Your baby continues to add new moves to his repertoire. He may now be able to crawl while holding something in his hand, opening up brand-new opportunities to put things where they don’t belong. He might be able to spin around on his bottom, a move he’ll practice over and over. He might also be able to stand briefly if you hold his hand.
At his age, standing is usually exciting business. He’ll continue to pull himself up on the couch or the coffee table as often as possible, and he’ll use every available supporting object to help him cruise around the house. His legs are getting stronger and his balance is improving, but he’s still a long way from fall-proof. Try not to fuss too much when he tumbles over. Give him some quick comfort and let him get back to business. If you don’t make a big deal about a little fall, he probably won’t either.
At the same time, you’ll have to take steps to prevent big falls. Ideally, you installed sturdy gates at the bottom and top of any stairs some months ago to keep your little crawler out of trouble; if not, you should do it now. Now that he’s crawling and cruising, those stairs will be more appealing than ever before. He may be ready to practice going up stairs, but only with extremely close supervision. He probably won’t be able to go down stairs until he’s at least one — although that won’t stop him from trying, so it pays to keep a close watch on him. You can help him safely practice his climbing skills letting him scale foam blocks or sturdy cardboard boxes covered with fabric.
You can’t simply tell your baby to stay away from stairs or other hazards. Even if he can understand your requests, curiosity will get the best of him. Now that he’s roaming around, it’s time to baby-proof every part of the house, if you haven’t already done so. In the long run, making your house safe will save you a lot of stress. Your baby will stay busy and happy as he freely explores his world, and you won’t have to spend the day saying “No!” or “Don’t touch that!”
While you baby-proofed the house, you were probably especially careful to put small items such as coins, buttons, and batteries well out of reach. It’s worth doing another safety check, though: Your baby can now easily pick up small things with his thumb and forefinger. And once he has an item in his grasp, it’s probably headed for his mouth.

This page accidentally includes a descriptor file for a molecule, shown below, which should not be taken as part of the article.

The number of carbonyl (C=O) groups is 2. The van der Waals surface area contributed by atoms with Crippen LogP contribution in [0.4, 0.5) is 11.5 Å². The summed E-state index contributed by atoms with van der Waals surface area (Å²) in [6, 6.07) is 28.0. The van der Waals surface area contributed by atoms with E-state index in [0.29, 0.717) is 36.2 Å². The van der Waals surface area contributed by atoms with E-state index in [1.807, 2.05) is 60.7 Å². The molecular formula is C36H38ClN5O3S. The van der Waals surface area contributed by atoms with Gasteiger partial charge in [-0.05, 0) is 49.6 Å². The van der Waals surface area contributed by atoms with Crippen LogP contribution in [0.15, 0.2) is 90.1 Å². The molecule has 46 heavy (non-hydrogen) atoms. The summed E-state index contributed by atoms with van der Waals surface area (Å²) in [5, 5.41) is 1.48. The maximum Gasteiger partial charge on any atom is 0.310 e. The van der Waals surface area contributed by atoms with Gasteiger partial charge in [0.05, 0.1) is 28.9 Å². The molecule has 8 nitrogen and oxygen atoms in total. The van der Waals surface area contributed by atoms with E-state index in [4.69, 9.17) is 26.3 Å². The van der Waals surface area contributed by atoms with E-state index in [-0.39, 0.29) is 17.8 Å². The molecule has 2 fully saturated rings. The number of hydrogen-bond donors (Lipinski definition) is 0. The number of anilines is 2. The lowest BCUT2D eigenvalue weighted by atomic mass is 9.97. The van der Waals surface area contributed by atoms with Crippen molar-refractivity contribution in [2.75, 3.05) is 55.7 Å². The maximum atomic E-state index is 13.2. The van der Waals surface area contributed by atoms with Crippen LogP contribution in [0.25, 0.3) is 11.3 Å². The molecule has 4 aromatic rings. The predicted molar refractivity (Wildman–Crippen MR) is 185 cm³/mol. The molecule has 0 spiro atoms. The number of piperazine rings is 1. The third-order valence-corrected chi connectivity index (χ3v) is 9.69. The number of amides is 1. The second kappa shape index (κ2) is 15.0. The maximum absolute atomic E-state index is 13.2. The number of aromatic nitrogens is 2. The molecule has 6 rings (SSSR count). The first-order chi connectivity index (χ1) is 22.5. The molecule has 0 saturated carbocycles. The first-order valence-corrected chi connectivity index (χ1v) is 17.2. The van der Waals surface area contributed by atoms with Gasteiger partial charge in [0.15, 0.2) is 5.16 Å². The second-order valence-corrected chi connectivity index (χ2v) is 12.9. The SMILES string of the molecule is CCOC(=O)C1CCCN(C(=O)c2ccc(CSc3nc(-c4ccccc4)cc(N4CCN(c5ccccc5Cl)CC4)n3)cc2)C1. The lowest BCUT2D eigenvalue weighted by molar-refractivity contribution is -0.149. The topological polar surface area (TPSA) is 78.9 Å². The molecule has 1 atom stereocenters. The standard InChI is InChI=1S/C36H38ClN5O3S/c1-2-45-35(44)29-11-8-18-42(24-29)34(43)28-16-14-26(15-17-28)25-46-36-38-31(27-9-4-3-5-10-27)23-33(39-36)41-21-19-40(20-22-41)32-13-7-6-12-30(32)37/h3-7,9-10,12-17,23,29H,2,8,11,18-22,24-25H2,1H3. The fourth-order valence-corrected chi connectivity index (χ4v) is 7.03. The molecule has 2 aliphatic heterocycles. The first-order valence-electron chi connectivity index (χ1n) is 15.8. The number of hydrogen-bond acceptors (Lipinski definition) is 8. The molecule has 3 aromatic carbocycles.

On the bright side, his dexterity will come in handy at mealtime. He might have the coordination to drink small amounts from a cup, and he’s definitely ready to try all sorts of finger foods. Offer him small pieces of soft cheese, rice cakes, toast, cereal, cooked veggies, soft fruits, and tender, shredded pieces of meat. He’s not ready for hard foods such as nuts or popcorn, and you definitely shouldn’t give him “slippery” foods such as hot dogs or whole grapes. These foods could slide into his windpipe and get stuck before he has a chance to chew, causing him to choke.
His mouth will stay plenty busy even when it’s not mealtime. He’ll love to suck and gnaw on everything from his books and rattles to his fingers and toes. In fact, grabbing his feet and sucking on his toes may be one of his favorite activities. He enjoys discovering his own body, and toes happen to be especially amusing.
With a little horseplay, playtime can reach new levels of excitement. Many dads, in particular, love to swing, bounce, and toss their babies, but it’s the little ones who really benefit. Physical play helps babies understand the potential of their own bodies. A little bit of rough-and-tumble improves their strength and coordination while giving them a boost of confidence. It also happens to be really fun.
Horseplay makes some parents nervous, but a little is usually safe — as long as you take a few basic precautions. Your baby’s young joints can’t take much stress, so you shouldn’t lift him up or swing him around by his arms. Hold him by the chest or underarms instead. Be careful — it’s not as hard as you might think to drop a baby. And remember: It’s never OK to shake a baby, even in the name of fun. Shaking can cause severe brain damage and permanent disabilities.
It’s no wonder that your baby loves physical play. After all, he still gets a thrill from simply sitting up or crawling. Moving is fun. And even though he can’t walk yet, he’s taking some big steps every day.
Sears, William and Martha. The Baby Book: Everything You Need to Know About Your Baby From Birth to Age Two. 2003. Little, Brown and Company.
American Academy of Pediatrics. Caring for Your Baby and Young Child: Birth to Age Five. 2009. Bantam Books.
University of Wisconsin Extension. Parenting the first year: month 9-10. 2005. http://racine.uwex.edu/flp/documents/PFY9-10.pdf
University of Georgia Cooperative Extension Service. Baby Bouncer. Ninth month: fears and insecurities. September 2000. http://www.fcs.uga.edu/ext/pubs/chfd/CHFD-E-39-09.pdf
Source: HealthDay: www.healthday.com
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